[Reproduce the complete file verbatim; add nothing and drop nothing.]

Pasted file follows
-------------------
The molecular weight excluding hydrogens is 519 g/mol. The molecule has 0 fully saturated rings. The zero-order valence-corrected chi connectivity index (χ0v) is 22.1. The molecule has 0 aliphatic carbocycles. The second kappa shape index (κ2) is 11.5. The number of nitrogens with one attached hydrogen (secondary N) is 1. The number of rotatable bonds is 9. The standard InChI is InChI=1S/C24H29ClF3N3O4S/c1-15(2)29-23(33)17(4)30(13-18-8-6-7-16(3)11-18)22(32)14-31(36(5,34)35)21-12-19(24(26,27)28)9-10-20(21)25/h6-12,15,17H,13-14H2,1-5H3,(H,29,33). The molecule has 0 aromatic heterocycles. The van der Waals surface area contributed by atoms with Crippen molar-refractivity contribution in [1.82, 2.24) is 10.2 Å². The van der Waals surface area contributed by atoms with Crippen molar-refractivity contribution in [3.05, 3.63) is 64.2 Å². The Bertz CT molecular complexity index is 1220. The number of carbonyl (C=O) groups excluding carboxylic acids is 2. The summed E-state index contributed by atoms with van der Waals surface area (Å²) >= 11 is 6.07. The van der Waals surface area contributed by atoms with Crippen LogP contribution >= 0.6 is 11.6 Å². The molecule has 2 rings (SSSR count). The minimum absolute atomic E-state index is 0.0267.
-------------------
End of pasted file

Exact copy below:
The molecular weight excluding hydrogens is 519 g/mol. The molecule has 0 fully saturated rings. The zero-order valence-corrected chi connectivity index (χ0v) is 22.1. The molecule has 0 aliphatic carbocycles. The second kappa shape index (κ2) is 11.5. The number of nitrogens with one attached hydrogen (secondary N) is 1. The number of rotatable bonds is 9. The standard InChI is InChI=1S/C24H29ClF3N3O4S/c1-15(2)29-23(33)17(4)30(13-18-8-6-7-16(3)11-18)22(32)14-31(36(5,34)35)21-12-19(24(26,27)28)9-10-20(21)25/h6-12,15,17H,13-14H2,1-5H3,(H,29,33). The molecule has 0 aromatic heterocycles. The van der Waals surface area contributed by atoms with Crippen molar-refractivity contribution in [1.82, 2.24) is 10.2 Å². The van der Waals surface area contributed by atoms with Crippen molar-refractivity contribution in [3.05, 3.63) is 64.2 Å². The Bertz CT molecular complexity index is 1220. The number of carbonyl (C=O) groups excluding carboxylic acids is 2. The summed E-state index contributed by atoms with van der Waals surface area (Å²) >= 11 is 6.07. The van der Waals surface area contributed by atoms with Crippen LogP contribution >= 0.6 is 11.6 Å². The molecule has 2 rings (SSSR count). The minimum absolute atomic E-state index is 0.0267.